butter or what do you use?

I prefer to scoop out my crispy skins mix my more crushed than mashed 
potato inerds with carmelized onions crumbled bacon and cheese and  return 
to oven till the cheese is bubbly then butter  and salt and pepper at the 
table.

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From: Goomba38 
Date: Thu, 22 Feb 2007 20:09:04 -0500
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Mr Libido Incognito wrote:

> I find a seasoned skin is a god thing. I've also found that in some cases 
> salt added before or during cooking makes a big difference that salt after 
> cooking doesn't accomplish.

Absolutely. RFC has had this discussion in the not too distant past. 
Salting foods before cooking is totally different than after. But I've 
never considered baked potatoes in that category? I guess I'll have to 
try it sometime?
 
> So I season my oiled skins and season my baked spuds at the table as well.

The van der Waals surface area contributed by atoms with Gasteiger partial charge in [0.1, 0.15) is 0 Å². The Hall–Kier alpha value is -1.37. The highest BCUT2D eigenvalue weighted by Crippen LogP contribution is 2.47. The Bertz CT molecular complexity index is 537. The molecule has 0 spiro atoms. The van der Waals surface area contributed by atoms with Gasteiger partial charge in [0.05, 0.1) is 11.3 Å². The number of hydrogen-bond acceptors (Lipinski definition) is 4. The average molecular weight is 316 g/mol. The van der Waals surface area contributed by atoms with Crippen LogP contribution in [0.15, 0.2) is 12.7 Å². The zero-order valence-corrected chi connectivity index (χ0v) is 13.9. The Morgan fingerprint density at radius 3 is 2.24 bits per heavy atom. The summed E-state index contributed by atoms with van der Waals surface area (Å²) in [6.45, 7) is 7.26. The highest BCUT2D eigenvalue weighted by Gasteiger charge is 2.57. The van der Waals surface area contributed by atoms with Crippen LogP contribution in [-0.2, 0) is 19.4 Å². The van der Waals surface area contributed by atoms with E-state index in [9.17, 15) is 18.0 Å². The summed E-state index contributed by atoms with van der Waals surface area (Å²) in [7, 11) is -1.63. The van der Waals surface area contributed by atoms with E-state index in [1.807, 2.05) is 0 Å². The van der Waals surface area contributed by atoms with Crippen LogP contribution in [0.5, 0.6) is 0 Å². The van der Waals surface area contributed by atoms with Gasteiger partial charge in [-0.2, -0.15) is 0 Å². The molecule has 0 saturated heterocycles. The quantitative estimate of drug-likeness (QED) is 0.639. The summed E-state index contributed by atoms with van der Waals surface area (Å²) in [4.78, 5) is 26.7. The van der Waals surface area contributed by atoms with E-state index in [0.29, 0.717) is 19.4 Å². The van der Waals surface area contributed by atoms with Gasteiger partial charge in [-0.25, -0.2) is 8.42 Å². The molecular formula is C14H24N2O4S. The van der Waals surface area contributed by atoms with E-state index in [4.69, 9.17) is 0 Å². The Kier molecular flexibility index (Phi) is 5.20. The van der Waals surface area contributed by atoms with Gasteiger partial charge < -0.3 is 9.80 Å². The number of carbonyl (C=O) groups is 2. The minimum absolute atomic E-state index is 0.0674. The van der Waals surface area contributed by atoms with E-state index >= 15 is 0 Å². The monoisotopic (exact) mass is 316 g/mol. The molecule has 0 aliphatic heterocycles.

> 
> Now on to important stuff....do you use butter and sour cream or just 
> butter or what do you use?

I grew up using just real butter, salt and lots of cracked pepper. 
Nowadays I do enjoy sour cream on them because I seem to always have 
some hanging out in the fridge. My mother never seemed to keep the stuff 
around so hence we didn't use it.
 
> I prefer to scoop out my crispy skins mix my more crushed than mashed 
> potato inerds with carmelized onions crumbled bacon and cheese and  return 
> to oven till the cheese is bubbly then butter  and salt and pepper at the 
> table.

Lordie that sounds good. I love caramelized onions.
My mother would let us starving kids scoop out the innerds of the potato 
(onto our plates) while she did last minute dinner prep, and we we 
allowed to butter and S&P the skin and enjoy the skins while they were 
still crispy and hot as soon as we came to the table. Even before saying 
grace . This was a great treat for us. She thought that letting 
the skins cool down or get soggy was a cullinary waste.  We were eating 
potato skins as an "appetizer" long before anyone else heard of them, lol.

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From: Mr Libido Incognito 
Date: Fri, 23 Feb 2007 01:26:39 GMT